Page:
Sunday, November 5, 2023

Minnows and Fishing

Environmental & Science Education, STEM, Nature, Wildlife, Conservation, Sustainability, Global Change

Ed Hessler

Here's the problem - a complicated one - as described by Tony Kennedy (Star Tribune, July 30, 2023). 

"Pick a day, any day. The legion of anglers who fish in Minnesota want more minnows than the state's live bait trappers can provide." By the way it is not the result of an increase in demand as Kennedy explains. "(T)odays trappers face a shrinking universe of wild lakes, ponds, rivers and streams suitable and accessible for state-approved harvesting."

Other states have solved this problem by importing live minnows "but Minnesota and Maine are the only two states that still prohibit minnow importation."

In an interview with Jon Thelen, host of Destination Fish Television said "'Every single angler in Minnesota is missing how important this is. This isn't some weird tough-luck deal that's lasting a year or two. This could be the beginning of a large falloff.'"

Kennedy notes two long-term concerns. One is "will there be enough minnows to sustain fishing success by "the hoards of Minnesotans" who wet their lines "three or four times a year?" There is a concern that these anglers will "find other things to do."  Furthermore, fishing has to be kept affordable.

The other is attracting minnow trappers, "a demanding way of life." Kennedy makes use of MnDNR data to make important points. "(T)he number of licensed minnow dealers - 384  in 2002 to 233 in 2022 (~ a third). Live bait harvest, including leeches, declined at least 35% from 2017 to 2021.'  The industry depends on a secretive milieu of mom-and-pop operators who tap public backwaters around the state that they hope won't be discovered by other trappers."

This is also a story abouts habitat change leading to "a growing scarcity of harvestable water.", e.g., "invasive aquatic species have effectively put many waters off limits. Ponds dry up (drainage system installations, purchase of undeveloped shoreline which leads to developments ruining minnow habitat); "recurring floods allow predatory fish to swim into once-isolated minnow waters; governmental agencies interested "into conservation projects that become inaccessible for minnow trapping."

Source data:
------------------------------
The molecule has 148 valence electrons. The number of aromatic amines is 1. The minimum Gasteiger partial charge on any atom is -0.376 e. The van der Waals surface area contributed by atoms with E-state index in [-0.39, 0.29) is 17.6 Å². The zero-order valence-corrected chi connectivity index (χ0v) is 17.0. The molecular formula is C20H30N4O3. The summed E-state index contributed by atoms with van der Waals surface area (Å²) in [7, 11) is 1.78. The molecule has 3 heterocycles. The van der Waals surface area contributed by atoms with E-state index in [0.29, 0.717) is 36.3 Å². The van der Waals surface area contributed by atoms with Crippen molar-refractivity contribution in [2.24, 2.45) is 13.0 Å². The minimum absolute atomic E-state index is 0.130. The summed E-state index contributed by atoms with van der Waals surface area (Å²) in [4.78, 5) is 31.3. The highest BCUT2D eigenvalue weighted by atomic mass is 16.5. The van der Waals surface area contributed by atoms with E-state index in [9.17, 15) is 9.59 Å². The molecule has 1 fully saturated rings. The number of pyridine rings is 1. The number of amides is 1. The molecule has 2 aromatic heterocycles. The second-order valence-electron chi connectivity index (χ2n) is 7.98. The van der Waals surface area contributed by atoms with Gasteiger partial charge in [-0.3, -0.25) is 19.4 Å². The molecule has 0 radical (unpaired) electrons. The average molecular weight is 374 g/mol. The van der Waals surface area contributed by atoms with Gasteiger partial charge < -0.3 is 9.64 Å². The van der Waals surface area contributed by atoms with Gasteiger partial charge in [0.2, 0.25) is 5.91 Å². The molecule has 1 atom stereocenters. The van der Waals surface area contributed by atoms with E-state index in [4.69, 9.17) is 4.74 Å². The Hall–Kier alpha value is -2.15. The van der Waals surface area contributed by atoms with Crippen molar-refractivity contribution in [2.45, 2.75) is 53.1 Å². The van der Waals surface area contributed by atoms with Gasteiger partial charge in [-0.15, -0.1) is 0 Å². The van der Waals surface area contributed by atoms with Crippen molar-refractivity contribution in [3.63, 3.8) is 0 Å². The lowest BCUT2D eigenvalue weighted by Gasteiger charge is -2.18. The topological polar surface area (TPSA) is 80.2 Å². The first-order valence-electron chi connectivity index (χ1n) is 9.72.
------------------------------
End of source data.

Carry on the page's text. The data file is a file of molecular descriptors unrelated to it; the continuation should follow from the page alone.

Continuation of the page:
And finally there is drought and fears that what we have experienced recently is a long-term trend. Two consecutive drought years have lowered water levels in minnow ponts, leading to freeze-outs during winter," made worse in 2023 by  oxygen depleting heavy snows" and subsequent "winter kills."

Aquaculture would seem an answer but "Minnesota winters are too long" for it "to succeed on a large scale. Fisheries biologist Don Schreiner is part of a Sea Grant demonstration project...investigating ways to farm golden shiners - what a beautiful fish -  for the bait industry." He favors "the DNR on keeping the state's doors closed to out-of-state minnows," saying 'Once you open the door in regulatory things, that door seems to swing wider over time.."  Schreiner has received enough calls..."from young people who would like to make a living in the world of fish and wildlife," making him "cautiously optimistic about the future.

The solution is attracting new, young minnow trappers.

From "Industry In Peril As Live Bait Wanes," by Tony Kennedy, Star Tribune, July 30, 2023. It is still completely accessible and I thank the Star Tribune for this access. I hope you have or will read, think about and discuss it with others.

This is important reporting with many angles: economics, business, careers, policy, wildlife,  etc. Natural systems are in the balance, one that is readily tipped leading to a variety of outcomes with various levels of desirability and preference.


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